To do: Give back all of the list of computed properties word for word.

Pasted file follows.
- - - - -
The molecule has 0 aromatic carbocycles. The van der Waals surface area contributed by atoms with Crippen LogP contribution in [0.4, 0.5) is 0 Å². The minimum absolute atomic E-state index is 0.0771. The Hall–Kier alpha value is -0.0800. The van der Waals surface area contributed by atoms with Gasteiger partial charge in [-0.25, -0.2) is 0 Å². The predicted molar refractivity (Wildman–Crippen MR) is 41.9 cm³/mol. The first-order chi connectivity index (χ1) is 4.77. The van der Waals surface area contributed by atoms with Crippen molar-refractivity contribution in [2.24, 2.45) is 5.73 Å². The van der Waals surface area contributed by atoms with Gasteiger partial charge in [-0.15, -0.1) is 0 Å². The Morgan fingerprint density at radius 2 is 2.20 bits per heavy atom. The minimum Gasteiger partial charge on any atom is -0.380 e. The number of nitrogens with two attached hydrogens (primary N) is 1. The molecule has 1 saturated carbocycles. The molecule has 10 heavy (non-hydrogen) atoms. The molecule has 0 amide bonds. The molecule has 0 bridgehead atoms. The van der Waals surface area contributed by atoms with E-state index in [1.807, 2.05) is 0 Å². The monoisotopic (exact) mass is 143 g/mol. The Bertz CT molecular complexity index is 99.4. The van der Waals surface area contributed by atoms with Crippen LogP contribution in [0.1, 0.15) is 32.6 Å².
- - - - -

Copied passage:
The molecule has 0 aromatic carbocycles. The van der Waals surface area contributed by atoms with Crippen LogP contribution in [0.4, 0.5) is 0 Å². The minimum absolute atomic E-state index is 0.0771. The Hall–Kier alpha value is -0.0800. The van der Waals surface area contributed by atoms with Gasteiger partial charge in [-0.25, -0.2) is 0 Å². The predicted molar refractivity (Wildman–Crippen MR) is 41.9 cm³/mol. The first-order chi connectivity index (χ1) is 4.77. The van der Waals surface area contributed by atoms with Crippen molar-refractivity contribution in [2.24, 2.45) is 5.73 Å². The van der Waals surface area contributed by atoms with Gasteiger partial charge in [-0.15, -0.1) is 0 Å². The Morgan fingerprint density at radius 2 is 2.20 bits per heavy atom. The minimum Gasteiger partial charge on any atom is -0.380 e. The number of nitrogens with two attached hydrogens (primary N) is 1. The molecule has 1 saturated carbocycles. The molecule has 10 heavy (non-hydrogen) atoms. The molecule has 0 amide bonds. The molecule has 0 bridgehead atoms. The van der Waals surface area contributed by atoms with E-state index in [1.807, 2.05) is 0 Å². The monoisotopic (exact) mass is 143 g/mol. The Bertz CT molecular complexity index is 99.4. The van der Waals surface area contributed by atoms with Crippen LogP contribution in [0.1, 0.15) is 32.6 Å².